In the post-Soviet chic of Moscow's newest restaurant, the White Sun in the Desert (named after a famous film), I refused alcohol. My German dining companions pressed it upon me. The gai (traffic police) hadn't stopped them for a year, they said; foreigners were no longer harassed. But I stuck to my two glasses of non-alcoholic beer and felt safe. All around, those Russians who had avoided the worst effects of last August's financial crash were having a good night out. They included an old acquaintance, taking his office out for a celebratory dinner. Moscow, I thought, was becoming normal.
The carhop outside, dressed in white uniform with an imitation Red Army cap and star, was helpful, opening the door of my borrowed car and guiding me into the street. He was speaking into his mobile phone as I drove away. Terribly normal.
Driving decorously down Petrovka Street, which takes you into the city centre, I saw a gai car parked outside the new Marriott hotel. The officer standing by it had plenty of time to take in the yellow number plate, which says foreigner, the K, which says correspondent, and the 001, which says British. His black and white stick went out, and he motioned me in.
He saluted, introduced himself politely and asked for my papers. I handed him my passport, the car's documents and my British driving licence. He asked if I had been drinking. I said I had not. "I smell it on your breath," he said. I told him I had drunk non-alcoholic beer with a restaurant meal (which, I thought, had come to more than his month's pay).
He took me over to the police car, a big Ford, where an older officer examined my documents, asked me why my driving licence didn't have a photograph (British licences don't, I explained), took my name and then confirmed that I smelt of drink.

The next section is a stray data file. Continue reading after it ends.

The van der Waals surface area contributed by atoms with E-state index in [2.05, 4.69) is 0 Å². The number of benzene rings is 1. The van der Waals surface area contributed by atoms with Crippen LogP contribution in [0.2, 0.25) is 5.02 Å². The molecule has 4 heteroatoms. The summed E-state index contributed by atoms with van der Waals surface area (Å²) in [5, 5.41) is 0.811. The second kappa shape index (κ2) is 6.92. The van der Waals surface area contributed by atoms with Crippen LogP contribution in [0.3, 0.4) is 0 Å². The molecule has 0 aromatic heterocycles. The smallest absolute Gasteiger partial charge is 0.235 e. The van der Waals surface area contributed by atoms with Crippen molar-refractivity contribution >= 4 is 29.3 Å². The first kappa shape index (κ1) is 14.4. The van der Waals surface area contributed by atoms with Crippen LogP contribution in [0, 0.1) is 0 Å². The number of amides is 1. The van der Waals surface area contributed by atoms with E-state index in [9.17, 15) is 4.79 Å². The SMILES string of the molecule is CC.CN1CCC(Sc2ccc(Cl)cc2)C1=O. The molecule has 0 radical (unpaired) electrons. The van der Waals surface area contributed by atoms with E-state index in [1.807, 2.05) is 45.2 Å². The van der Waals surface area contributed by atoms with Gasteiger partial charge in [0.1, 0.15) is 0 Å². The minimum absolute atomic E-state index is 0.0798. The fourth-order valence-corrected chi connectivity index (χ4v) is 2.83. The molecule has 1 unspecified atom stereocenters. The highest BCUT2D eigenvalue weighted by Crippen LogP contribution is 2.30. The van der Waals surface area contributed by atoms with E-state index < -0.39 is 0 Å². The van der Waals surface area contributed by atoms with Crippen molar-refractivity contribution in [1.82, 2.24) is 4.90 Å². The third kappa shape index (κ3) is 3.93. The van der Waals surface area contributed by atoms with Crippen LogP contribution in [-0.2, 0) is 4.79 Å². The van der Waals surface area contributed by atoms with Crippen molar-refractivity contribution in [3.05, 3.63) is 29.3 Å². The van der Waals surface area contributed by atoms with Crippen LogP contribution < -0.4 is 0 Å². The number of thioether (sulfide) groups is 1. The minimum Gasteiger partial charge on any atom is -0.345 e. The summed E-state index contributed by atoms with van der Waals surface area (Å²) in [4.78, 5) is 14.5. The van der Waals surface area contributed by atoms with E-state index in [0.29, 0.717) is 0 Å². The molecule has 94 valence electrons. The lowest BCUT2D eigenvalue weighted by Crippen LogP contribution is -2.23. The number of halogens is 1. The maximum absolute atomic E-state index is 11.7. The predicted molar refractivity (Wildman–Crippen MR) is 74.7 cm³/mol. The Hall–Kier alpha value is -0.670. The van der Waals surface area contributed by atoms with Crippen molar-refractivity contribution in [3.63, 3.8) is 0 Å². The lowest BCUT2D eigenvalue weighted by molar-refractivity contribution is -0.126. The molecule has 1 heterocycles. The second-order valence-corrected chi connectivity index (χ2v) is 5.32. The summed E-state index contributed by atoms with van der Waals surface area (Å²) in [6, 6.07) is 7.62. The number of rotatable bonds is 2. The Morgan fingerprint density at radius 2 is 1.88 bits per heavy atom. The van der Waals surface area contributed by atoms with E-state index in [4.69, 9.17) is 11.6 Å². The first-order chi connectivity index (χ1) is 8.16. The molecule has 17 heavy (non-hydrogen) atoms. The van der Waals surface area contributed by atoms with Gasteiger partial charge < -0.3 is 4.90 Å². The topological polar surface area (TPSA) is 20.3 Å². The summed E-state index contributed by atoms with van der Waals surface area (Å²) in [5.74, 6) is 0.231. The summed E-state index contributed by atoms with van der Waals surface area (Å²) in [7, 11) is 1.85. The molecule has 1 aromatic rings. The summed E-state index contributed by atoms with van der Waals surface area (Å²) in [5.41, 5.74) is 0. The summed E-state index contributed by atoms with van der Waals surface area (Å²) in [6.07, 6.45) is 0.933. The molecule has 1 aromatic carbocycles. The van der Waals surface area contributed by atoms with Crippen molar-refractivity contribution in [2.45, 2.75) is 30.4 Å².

Under Russian law, you cannot drink alcohol and drive. It was the reason I had not had even a little glass of wine. When I lived in Moscow, I had twice been stopped by the gai after light drinking. Once, the officer just banged his stick hard on my car roof and shouted, "Go away, stupid." The second time, my young son sleeping in the back, I offered to "pay the fine on the spot" and held out $50, which was taken instantly.
This time, I felt a mixture of piety and determination. My friends and I had gone through the usual dinner-table routine, retelling stories of Russian awfulness. But what of foreign awfulness? Why pay one's way out with the almighty dollar bill? Here was a policeman doing his duty. Normal.
We drove back in the Ford to the gai headquarters, dipping and lurching in the potholes. Moscow has changed a lot, I observed, trying to make conversation. Yes, the officer said, and not for the better. I thought he was talking about the endemic crime, but it turned out that he was talking not about Moscow the city, but about Moscow the superpower capital. "Ten years ago," he said, "you would not have had the west attacking one of our friends, because they would have been frightened of us. Then there was power here. Now Nato bombs the Yugoslavs and we do nothing but blah."
We reached the gai headquarters and clattered up some rickety and wholly unlit metal stairs to the third floor. There, a middle-aged woman wearing a dirty white coat sat at a desk, watching TV. The officer saluted, said, "Good evening, comrade doctor!" and explained that I was suspected of drink-driving.
The woman shuffled out from behind the desk, still staring at the TV screen. I could have sworn she was drunk. She said (not looking at me): "Hold out your arms!" Then: "Spread your fingers! Shut your eyes!" Then: "Touch the end of your nose with your right hand then your left hand."